Few Australians tried to make a living racing motocross in Europe in the 1960s – and even fewer succeeded. Among those who plied the tracks of England, France, Belgium, Germany, Holland and the Iron Curtain countries was Sydney’s Roy East.
As Paul Reed noted in his feature story on Ken Rumble (OBA 10), those who truly excel in several different branches of motorcycle sport are rare. Of course, it’s harder these days when such specialised tackle is required, but when one machine could be pressed into service for on or off-road competition with little more than a change of tyres, this was the done thing. But it still came down to ‘the nut that holds the handlebars’ to make the real difference, and one such gifted man in the saddle was Roy East, who passed away in Sydney in April, 2002, aged 73. Nobody likes to see a great bloke like Roy pass away, however in this case, it was a blessing, because he had been seriously ill for years, and in great pain for a lot longer than that.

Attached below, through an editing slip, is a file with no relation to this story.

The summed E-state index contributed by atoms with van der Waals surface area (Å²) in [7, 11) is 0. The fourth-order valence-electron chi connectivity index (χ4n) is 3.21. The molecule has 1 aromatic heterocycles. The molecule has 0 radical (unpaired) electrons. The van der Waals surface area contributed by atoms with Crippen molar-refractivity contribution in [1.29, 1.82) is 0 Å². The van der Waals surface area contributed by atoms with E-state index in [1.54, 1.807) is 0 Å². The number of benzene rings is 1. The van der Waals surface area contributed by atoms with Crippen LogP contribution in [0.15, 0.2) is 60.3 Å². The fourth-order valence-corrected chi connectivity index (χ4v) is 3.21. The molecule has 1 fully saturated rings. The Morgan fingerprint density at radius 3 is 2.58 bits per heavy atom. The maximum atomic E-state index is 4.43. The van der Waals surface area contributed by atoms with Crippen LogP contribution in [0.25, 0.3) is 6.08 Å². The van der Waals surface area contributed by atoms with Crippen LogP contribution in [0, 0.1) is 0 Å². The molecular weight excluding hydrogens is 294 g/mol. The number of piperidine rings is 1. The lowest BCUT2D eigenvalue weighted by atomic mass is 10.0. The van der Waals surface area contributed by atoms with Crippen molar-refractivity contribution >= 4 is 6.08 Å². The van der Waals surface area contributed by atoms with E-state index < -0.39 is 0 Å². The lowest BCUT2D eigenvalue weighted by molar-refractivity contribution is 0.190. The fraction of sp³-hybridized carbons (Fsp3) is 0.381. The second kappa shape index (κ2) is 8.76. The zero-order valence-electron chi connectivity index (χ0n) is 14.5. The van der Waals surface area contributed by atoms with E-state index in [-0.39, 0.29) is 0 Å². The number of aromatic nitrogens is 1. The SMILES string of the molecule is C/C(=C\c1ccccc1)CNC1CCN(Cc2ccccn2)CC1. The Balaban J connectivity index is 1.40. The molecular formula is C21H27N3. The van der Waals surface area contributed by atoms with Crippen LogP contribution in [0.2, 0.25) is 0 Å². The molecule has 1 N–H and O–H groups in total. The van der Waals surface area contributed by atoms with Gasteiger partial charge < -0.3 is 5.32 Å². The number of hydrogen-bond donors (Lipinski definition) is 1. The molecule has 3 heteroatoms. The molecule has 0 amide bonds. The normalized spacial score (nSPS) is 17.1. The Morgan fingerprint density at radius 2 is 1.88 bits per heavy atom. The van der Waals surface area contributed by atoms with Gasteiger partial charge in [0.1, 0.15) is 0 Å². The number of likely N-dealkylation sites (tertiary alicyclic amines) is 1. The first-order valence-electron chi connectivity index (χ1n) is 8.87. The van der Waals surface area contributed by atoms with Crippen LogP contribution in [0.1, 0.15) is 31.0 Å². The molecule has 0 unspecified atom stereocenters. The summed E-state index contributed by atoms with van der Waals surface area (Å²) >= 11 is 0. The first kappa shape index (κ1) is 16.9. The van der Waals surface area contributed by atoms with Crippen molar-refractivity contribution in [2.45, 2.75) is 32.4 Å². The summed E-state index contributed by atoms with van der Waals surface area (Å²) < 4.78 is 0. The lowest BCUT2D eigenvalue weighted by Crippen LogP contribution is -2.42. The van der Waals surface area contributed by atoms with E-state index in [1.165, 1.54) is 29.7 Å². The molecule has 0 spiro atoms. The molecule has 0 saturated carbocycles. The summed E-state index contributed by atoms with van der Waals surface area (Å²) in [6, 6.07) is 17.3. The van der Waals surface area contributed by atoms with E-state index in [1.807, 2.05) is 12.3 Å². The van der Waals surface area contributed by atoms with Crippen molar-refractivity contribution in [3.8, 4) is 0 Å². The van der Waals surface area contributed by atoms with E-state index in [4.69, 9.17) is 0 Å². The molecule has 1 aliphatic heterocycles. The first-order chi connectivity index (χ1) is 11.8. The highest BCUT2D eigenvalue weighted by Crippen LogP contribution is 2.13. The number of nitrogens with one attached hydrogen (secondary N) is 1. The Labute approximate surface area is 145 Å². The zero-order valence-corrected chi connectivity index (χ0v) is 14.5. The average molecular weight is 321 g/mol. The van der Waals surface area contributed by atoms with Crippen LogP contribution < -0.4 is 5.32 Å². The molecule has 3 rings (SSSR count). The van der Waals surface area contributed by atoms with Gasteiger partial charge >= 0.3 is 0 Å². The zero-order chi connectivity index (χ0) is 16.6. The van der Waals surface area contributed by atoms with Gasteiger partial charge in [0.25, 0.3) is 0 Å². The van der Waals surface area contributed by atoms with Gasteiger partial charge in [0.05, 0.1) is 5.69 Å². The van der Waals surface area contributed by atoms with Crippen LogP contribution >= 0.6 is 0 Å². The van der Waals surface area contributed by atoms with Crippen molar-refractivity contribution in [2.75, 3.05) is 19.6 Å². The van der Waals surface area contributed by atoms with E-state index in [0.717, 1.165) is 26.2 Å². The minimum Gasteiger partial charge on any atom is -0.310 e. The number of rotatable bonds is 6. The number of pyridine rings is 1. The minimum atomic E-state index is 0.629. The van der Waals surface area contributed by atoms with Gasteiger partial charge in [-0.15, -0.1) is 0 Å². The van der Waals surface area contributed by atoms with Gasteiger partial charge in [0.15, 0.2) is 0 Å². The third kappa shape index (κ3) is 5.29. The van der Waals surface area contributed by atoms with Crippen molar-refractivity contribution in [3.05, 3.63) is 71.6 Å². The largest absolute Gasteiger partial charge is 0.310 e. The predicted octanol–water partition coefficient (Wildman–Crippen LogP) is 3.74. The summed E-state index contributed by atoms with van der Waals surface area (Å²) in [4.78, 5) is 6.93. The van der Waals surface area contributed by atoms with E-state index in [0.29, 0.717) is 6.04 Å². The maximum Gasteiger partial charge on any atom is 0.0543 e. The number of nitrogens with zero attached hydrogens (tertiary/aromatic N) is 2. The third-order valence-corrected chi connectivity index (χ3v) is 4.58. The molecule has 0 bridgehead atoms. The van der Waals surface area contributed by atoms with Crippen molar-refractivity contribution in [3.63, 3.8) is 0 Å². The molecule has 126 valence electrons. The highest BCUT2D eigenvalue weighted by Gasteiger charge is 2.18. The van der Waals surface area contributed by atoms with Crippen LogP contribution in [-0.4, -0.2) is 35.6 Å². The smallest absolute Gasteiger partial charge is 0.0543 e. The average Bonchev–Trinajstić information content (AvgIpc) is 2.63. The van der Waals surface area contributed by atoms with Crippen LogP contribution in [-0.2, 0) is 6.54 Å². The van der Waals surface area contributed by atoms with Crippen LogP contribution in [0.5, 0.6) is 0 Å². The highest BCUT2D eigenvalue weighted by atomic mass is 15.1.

Born of English parents on 9th June, 1929 in Sydney, Roy showed no interest in motorcycle sport until his late ‘teens, when, with a few mates, he became a regular spectator at Parramatta Speedway. But once the bug had bitten, it bit hard. Roy got his hands on a 1939 model BSA Gold Star and entered for one of the popular ‘round the 44-gallon drums’ airstrip events at Castlereagh. In his first race he finished last, something that simply steeled his resolve to improve both his machine’s speed and his own ability. He joined Blacktown MCC and clocked up countless laps of the Bungarribie dirt track near Prospect, then entered for Bathurst in 1949, again without success. Always short of money, he found road racing cut savagely into his budget, and concentrated on the numerous dirt circuits around NSW. It was at the final meeting at Wallacia, where, still graded C Grade, he enjoyed his first win, and really turned some heads by placing second to Jack Dravine in the Junior race. The performance attracted welcome assistance from Wollongong rider/dealer Bill Morris, and at Mittagong Roy won his Senior race and was placed in B grade races, resulting in a grading upgrade. Further success came his way at Wentworth Park in Orange and at Mudgee. Before 1956 was out he was an A Grader on dirt.